and last but not least,

7. they weren’t trustworthy. turns out there are some pretty awful design flaws in the mcas system


so, far from believing the pilots were at fault or invoking racist stereotypes, i think that boeing and the faa have blood on their hands. the pilots were in effect poorly trained on the type, but not due to any failing on their part. sorry for my op compacting all that into a post without nuance adequate to distinguish it from “lol third world pilots amirite???”. i believe these things are all true:

1. they weren’t trained adequately
2. it was in no way their fault, or related to where in the world they were from
3. they did the best they could given the resources they had
4. the primary cause of the accidents was bad automation, the role of training here is only that better training would’ve given them a better chance of surviving the murderous robot"

 

 

 

 

 

and some good info on the manual trim wheels:

 

 

 

 

 

the MCAS system can command the stabilizer to trim down by 2.5 degrees every 15 seconds. (10 seconds to trim down, then a 5 second wait before trying again).

if MCAS is faulty, you have to turn off the electric trim motors because otherwise MCAS will keep pushing the trim down like that every 15 seconds continuously.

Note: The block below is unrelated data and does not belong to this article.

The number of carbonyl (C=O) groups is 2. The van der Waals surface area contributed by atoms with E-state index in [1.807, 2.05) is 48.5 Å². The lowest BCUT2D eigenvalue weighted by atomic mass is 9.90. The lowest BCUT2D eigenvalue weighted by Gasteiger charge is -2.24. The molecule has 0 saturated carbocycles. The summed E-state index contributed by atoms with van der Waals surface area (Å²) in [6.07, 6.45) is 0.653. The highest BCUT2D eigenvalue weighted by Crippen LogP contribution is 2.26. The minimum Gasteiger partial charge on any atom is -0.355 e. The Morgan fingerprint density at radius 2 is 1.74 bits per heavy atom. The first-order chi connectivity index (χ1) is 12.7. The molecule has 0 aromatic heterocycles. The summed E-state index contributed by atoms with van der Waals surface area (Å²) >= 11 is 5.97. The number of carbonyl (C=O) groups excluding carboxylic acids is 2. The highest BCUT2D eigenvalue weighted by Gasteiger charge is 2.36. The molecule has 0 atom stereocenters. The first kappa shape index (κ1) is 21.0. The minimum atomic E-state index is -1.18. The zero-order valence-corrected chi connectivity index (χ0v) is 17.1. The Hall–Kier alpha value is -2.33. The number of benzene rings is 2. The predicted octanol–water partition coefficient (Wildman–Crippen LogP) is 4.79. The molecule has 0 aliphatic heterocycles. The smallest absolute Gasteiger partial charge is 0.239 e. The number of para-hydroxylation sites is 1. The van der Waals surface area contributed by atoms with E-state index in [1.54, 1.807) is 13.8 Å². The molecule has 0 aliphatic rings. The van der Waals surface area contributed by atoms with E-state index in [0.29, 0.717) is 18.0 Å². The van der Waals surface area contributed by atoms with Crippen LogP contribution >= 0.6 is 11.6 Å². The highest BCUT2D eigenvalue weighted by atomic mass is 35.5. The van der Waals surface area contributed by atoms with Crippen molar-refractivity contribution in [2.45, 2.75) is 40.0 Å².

the stabilizer can rotate for trim through a range of 17.1 degrees.

when the motors are off, trim is effected through the manual wheels, which are the black and white wheels on the outside here:



in manual mode, it takes 250 full rotations of the wheel to move from full up to full down trim (17.1 degrees). that is, one rotation of the wheel corresponds to 0.069 (nice) degrees of rotation. 

so, to manually recover from MCAS' trim command you would have to spin the wheel 40 times to match the nose-down commands being generated by the computer

do you think you could do that? how about with one hand, while trying to hold the yoke back with the other? how about when the wheel is actively fighting you, because you're trying to push a 15-meter-wide airfoil against a 300mph slipstream? like, as a human factors question, you don't even really need a professional ergonomist to tell you that it's an unreasonable demand, right?"

 

 

 

and finally on documentation:

 

 

 

"Saying “MCAS is poorly documented” is a gross understatement. Parts of it are entirely undocumented and for other parts, the documents lie. Boeing said MCAS can command maximum downward trim of 0.6°. It turns out the real figure is 2.5°."





Most problems are the result of previous solutions...

All comment's I make are my own personal opinion and do not in any way, shape or form reflect the views of current or former employers unless specifically stated